Fighting the flood: Coquitlam search and rescue manager spends two days in the valley

‘Chilliwack air base looked like it was Kandahar’

After 29 years in search and rescue, this was a first.

Al Hurley, a manager with Coquitlam Search and Rescue, spent most of the night and day working the operations centre for Emergency Management BC. That was Monday. On Tuesday, Nov. 16, he was asked to head into the Fraser Valley where an atmospheric river had flooded farmland, overwhelmed infrastructure, triggered mudslides and led to approximately 17,000 people being evacuated.

“I’ve been in Search and Rescue for 29 years,” he says. “I’ve never had to deal with a catastrophic flood.”


Hurley was one of a dozen Coquitlam SAR volunteers who headed into the valley.

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Split between a helicopter team and a boat, the 12 volunteers faced a seemingly simple but daunting job.

Search and rescue teams assisted with evacuations in Abbotsford. photo supplied Coquitlam SAR

“When people are stuck or injured we go and get ‘em whatever way we can: by boat, by land or by air,” Hurley explains.

While Hurley had experience assisting with evacuations during wildfires, dealing with the flood brought its own challenges: the first of which was the sheer amount of aircrafts bringing supplies in and people out.

“Chilliwack air base looked like it was Kandahar,” he recalls. “The Hydro guys, the pipeline guys, Metro Van, they were using the helicopters to do flights to check on all of the infrastructure so it was tough getting an aircraft.”

There was also the challenge of navigating the terrain amid shifting pools of brownish water in fading daylight.

“Some of the water could be ankle deep or over your head but you can’t tell it’s so murky,” he says.

Crews work to seal a breach in the Sumas Dyke. photo supplied City of Abbotsford

Still, they were able to evacuate dozens of high-risk residents, many of whom were stranded due to medical issues including heart issues and kidney problems requiring dialysis.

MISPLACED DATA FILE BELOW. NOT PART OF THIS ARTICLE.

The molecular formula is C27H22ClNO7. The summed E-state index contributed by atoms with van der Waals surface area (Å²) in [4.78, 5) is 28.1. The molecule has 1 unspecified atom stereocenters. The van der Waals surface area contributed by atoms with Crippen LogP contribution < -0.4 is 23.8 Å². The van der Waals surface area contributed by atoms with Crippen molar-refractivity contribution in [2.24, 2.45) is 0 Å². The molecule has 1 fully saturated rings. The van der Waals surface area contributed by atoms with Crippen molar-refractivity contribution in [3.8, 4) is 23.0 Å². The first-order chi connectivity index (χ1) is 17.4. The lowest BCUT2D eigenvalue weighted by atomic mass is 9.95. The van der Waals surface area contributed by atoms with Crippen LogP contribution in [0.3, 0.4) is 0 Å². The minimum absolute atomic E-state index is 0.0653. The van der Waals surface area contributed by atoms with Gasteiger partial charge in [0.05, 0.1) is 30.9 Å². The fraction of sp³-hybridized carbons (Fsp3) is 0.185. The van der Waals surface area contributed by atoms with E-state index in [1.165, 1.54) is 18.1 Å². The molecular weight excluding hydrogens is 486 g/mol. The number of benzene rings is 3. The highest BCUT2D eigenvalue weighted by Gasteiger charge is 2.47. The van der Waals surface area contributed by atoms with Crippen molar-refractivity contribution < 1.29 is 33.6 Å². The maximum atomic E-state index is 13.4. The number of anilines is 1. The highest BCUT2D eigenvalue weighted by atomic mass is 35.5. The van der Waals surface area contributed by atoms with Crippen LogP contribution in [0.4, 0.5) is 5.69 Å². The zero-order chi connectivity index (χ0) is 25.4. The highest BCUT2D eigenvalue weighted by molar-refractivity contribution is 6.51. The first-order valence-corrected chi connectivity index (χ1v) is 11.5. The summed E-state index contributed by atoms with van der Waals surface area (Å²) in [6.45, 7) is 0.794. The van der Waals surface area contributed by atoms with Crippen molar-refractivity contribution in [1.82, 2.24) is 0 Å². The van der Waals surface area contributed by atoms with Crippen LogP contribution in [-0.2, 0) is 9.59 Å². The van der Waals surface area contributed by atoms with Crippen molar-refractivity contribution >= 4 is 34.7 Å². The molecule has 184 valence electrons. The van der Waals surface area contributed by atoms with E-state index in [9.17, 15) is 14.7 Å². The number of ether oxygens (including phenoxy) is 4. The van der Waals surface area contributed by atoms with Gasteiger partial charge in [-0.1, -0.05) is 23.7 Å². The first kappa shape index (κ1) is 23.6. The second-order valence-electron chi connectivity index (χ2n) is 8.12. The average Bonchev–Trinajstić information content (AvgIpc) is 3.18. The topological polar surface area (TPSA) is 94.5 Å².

Some had that “deer in the headlights” look, Hurley says. Others, having watched their community being swallowed by the waters, were just thankful someone showed up, he adds.

In addition to assisting with evacuations, the helicopter team also played a critical role in protecting infrastructure. One of their first jobs was flying electricians to Abbotsford’s Barrowtown pump.

“We got the electricians there, they got it fired back up again,” he says.

Looking out the helicopter, Hurley recalls the sight of people signaling for help by waving flashlights into the air.

For a brief period, it looked like their work in Abbotsford was coming to an end. Then the phone rang.

“We got a panicked phone call from the City of Abbotsford: they felt the pump was going to fail again.”

A failure would mean another 200 evacuees, Hurley says. Two helicopter teams headed back.

“Because of the heroic efforts of the citizens who sandbagged the pump, it didn’t fail thank God,” he says.

With the Abbotsford side somewhat stable, they reached out to the Chilliwack Search and Rescue team and asked if the team needed any help.

The Coquitlam SAR team did another 20 rescues in Chilliwack, Hurley estimates.

“Most of the time we could land either on someone’s property or on a road real close.”

They would usher the people into the helicopter and take them to a school soccer field where they’d be loaded onto a bus with whatever they could take from their homes.

Hurley is particularly grateful to a Chilliwack SAR volunteer who seemed to know every place people would hole up in an emergency.

After some geotechnical flying intended to help assess the infrastructure damage, they were told to head home.

“About 10 minutes after I got home . . . Talon Helicopters called me back.”

Looking back on those days in the valley, Hurley is moved by the selflessness he saw.

“A lot of really heartwarming stories of people helping out,” he says. “Even people who were flooded out were still helping out.”

There was one pilot who lived in Merritt. His house was underwater but he never missed a day of work, Hurley says.

Hurley spent a little time at the wildfire air base in Chilliwack.

“Most of the staff had scattered to the wind,” he says.

But there was one guy with a forklift loading pallets of emergency supplies onto helicopters.

“When our guys weren’t doing anything they were helping him load bed and blankets and food,” he says. “I’m so proud of the people of this province that pulled together.”


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